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DVD Review: Lights Camera Dead

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Oh, the horror of making a horror movie! Lights Camera Dead begins with actors reading for the writer and director (Steve and Ryan) of a horror film, The Music Box (“a feature-length film on V.H.S.”). The actors are cast and filming begins. The very low-budget film is plagued by cheap sets and fighting among the cast and crew.

The Music Box, a movie within a movie, is hilariously bad, yet not as bad as some of the horror films that have been released in the last few months. Two gothy/witchy women, filmed in black and white, are involved with spells and zombies, and their voices are poorly dubbed.

The all-male crew has been induced to work for free (they’re told there will be topless scenes). The director’s girlfriend, Kari (Amy Lollo), is the peacemaker and tries to smooth ruffled feathers. Director Ryan insults Kari and every member of the cast. When Kari has had enough, she splits and the rest of crew follows.

The film is being scored by a drummer who isn’t coming up with an eerie enough soundtrack to please Ryan (Wes Reid) and Steven (J.C. Lira), and the editor refuses to work with the two any longer. So they do what any director and writer would do—kill the editor. Thus they are inspired to finish their film.

Ryan sends notes to the cast and crew members, and—in one of the best scenes in Lights Camera Dead—Kari imagines him trying to convince her to open the envelope, switching from cajoling to threatening and back. (The worst scene in the movie involves a crew member taking a bathroom break with full sound effects.) The notes are invitations to the preview of The Music Box, in a rundown house out in the middle of—where else?—nowhere.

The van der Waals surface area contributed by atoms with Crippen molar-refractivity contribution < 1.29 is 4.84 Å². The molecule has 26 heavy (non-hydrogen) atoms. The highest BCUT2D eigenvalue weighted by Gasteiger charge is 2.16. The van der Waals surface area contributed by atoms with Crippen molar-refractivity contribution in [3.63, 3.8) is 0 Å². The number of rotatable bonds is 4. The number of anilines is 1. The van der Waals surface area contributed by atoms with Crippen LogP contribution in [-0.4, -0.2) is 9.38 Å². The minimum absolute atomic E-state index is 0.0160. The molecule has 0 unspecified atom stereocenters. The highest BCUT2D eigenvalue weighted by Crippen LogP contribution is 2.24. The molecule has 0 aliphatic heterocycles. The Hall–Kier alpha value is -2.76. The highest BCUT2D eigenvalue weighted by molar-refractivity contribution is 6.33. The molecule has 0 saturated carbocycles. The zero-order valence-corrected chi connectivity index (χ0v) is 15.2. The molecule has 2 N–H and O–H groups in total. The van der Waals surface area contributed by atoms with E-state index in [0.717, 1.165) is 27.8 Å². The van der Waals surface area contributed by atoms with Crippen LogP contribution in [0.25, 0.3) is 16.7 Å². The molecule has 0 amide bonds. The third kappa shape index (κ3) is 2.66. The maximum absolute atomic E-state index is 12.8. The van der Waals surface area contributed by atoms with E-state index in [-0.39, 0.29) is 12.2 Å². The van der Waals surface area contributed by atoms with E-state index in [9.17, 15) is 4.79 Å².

Beer and popcorn are the refreshments, and the screening is in the backyard. Ryan tells his guests, all seated on metal folding chairs, that he took the footage already shot and made it into a short film that had been submitted to festivals throughout the country. When the film starts, a man in a zombie costume (Steven) comes running toward them and takes a large chunk out of a man’s neck.

Cast and crew want to take the injured man to a hospital, but find the gas has been drained from their vehicles. Someone is filming the action and the body count begins.

Lights Camera Dead is a funny mix of horror comedy and mockumentary. The director and writer bicker while they are trying to off their victims—artistic differences. While they’re being murdered, the actors are expected to recite lines (somewhere in there is a page stolen from Bowfinger’s book).

It’s all very silly, despite the horrific box art, and there are some clever lines when Steven and Ryan’s egos clash. The acting and technical aspects are true to B territory, but there’s fun to be had with the film’s satirical qualities. It was directed by Tim Reaper, written by Tim Reaper and Monica Reaper.

Special features: trailers, two commentaries, and “The Music Box,” a short film that is a gorefest with next to nothing in common with the film being made in Lights Camera Dead.

Bottom Line: Would I buy/rent/stream Lights Camera Dead? When in the mood for some goofiness, I’d stream it.

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